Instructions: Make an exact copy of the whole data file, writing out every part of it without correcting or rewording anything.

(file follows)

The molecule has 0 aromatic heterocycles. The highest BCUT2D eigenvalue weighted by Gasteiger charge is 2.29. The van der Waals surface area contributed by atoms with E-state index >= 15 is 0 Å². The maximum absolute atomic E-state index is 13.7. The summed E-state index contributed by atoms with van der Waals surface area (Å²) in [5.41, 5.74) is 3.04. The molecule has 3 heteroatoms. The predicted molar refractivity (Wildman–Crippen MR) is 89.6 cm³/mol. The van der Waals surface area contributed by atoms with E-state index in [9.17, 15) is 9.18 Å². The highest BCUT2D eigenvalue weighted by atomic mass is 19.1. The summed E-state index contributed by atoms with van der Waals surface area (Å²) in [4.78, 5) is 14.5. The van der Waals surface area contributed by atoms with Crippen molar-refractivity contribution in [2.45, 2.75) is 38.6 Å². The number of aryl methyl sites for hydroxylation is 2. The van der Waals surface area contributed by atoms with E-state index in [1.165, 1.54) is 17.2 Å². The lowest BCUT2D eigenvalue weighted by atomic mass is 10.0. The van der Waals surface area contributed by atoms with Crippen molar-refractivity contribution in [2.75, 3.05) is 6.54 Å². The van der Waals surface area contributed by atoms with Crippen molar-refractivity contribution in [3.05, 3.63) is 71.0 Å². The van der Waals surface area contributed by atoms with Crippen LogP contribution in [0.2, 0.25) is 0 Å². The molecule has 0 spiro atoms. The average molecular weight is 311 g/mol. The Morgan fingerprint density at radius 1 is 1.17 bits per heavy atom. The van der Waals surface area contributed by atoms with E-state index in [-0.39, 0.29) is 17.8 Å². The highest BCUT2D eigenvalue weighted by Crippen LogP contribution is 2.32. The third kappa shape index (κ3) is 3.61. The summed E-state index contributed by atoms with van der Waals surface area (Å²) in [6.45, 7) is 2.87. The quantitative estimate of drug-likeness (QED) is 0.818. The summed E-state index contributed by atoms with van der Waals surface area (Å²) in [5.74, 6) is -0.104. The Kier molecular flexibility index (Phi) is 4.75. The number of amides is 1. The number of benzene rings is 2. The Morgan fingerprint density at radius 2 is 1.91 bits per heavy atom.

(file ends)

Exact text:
The molecule has 0 aromatic heterocycles. The highest BCUT2D eigenvalue weighted by Gasteiger charge is 2.29. The van der Waals surface area contributed by atoms with E-state index >= 15 is 0 Å². The maximum absolute atomic E-state index is 13.7. The summed E-state index contributed by atoms with van der Waals surface area (Å²) in [5.41, 5.74) is 3.04. The molecule has 3 heteroatoms. The predicted molar refractivity (Wildman–Crippen MR) is 89.6 cm³/mol. The van der Waals surface area contributed by atoms with E-state index in [9.17, 15) is 9.18 Å². The highest BCUT2D eigenvalue weighted by atomic mass is 19.1. The summed E-state index contributed by atoms with van der Waals surface area (Å²) in [4.78, 5) is 14.5. The van der Waals surface area contributed by atoms with Crippen molar-refractivity contribution in [2.45, 2.75) is 38.6 Å². The number of aryl methyl sites for hydroxylation is 2. The van der Waals surface area contributed by atoms with E-state index in [1.165, 1.54) is 17.2 Å². The lowest BCUT2D eigenvalue weighted by atomic mass is 10.0. The van der Waals surface area contributed by atoms with Crippen molar-refractivity contribution in [2.75, 3.05) is 6.54 Å². The van der Waals surface area contributed by atoms with Crippen molar-refractivity contribution in [3.05, 3.63) is 71.0 Å². The van der Waals surface area contributed by atoms with Crippen LogP contribution in [0.2, 0.25) is 0 Å². The molecule has 0 spiro atoms. The average molecular weight is 311 g/mol. The Morgan fingerprint density at radius 1 is 1.17 bits per heavy atom. The van der Waals surface area contributed by atoms with E-state index in [-0.39, 0.29) is 17.8 Å². The highest BCUT2D eigenvalue weighted by Crippen LogP contribution is 2.32. The third kappa shape index (κ3) is 3.61. The summed E-state index contributed by atoms with van der Waals surface area (Å²) in [6.45, 7) is 2.87. The quantitative estimate of drug-likeness (QED) is 0.818. The summed E-state index contributed by atoms with van der Waals surface area (Å²) in [5.74, 6) is -0.104. The Kier molecular flexibility index (Phi) is 4.75. The number of amides is 1. The number of benzene rings is 2. The Morgan fingerprint density at radius 2 is 1.91 bits per heavy atom.